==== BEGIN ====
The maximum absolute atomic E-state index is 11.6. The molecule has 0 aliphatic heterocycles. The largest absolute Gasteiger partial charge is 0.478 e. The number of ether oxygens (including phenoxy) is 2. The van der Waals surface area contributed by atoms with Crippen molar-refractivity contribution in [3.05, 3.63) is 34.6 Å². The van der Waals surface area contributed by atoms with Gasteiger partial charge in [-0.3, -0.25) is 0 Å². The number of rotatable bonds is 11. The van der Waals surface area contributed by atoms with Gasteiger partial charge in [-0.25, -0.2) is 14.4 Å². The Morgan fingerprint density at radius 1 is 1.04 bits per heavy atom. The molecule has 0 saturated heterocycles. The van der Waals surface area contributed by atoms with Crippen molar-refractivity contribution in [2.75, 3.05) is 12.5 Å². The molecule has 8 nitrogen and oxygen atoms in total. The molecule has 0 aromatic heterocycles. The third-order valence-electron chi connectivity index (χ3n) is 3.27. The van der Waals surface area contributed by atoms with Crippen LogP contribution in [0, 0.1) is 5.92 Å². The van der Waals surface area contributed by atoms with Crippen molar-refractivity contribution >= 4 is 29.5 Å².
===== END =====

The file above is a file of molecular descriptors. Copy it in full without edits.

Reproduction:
The maximum absolute atomic E-state index is 11.6. The molecule has 0 aliphatic heterocycles. The largest absolute Gasteiger partial charge is 0.478 e. The number of ether oxygens (including phenoxy) is 2. The van der Waals surface area contributed by atoms with Crippen molar-refractivity contribution in [3.05, 3.63) is 34.6 Å². The van der Waals surface area contributed by atoms with Gasteiger partial charge in [-0.3, -0.25) is 0 Å². The number of rotatable bonds is 11. The van der Waals surface area contributed by atoms with Gasteiger partial charge in [-0.25, -0.2) is 14.4 Å². The Morgan fingerprint density at radius 1 is 1.04 bits per heavy atom. The molecule has 0 saturated heterocycles. The van der Waals surface area contributed by atoms with Crippen molar-refractivity contribution in [2.75, 3.05) is 12.5 Å². The molecule has 8 nitrogen and oxygen atoms in total. The molecule has 0 aromatic heterocycles. The third-order valence-electron chi connectivity index (χ3n) is 3.27. The van der Waals surface area contributed by atoms with Crippen LogP contribution in [0, 0.1) is 5.92 Å². The van der Waals surface area contributed by atoms with Crippen molar-refractivity contribution >= 4 is 29.5 Å².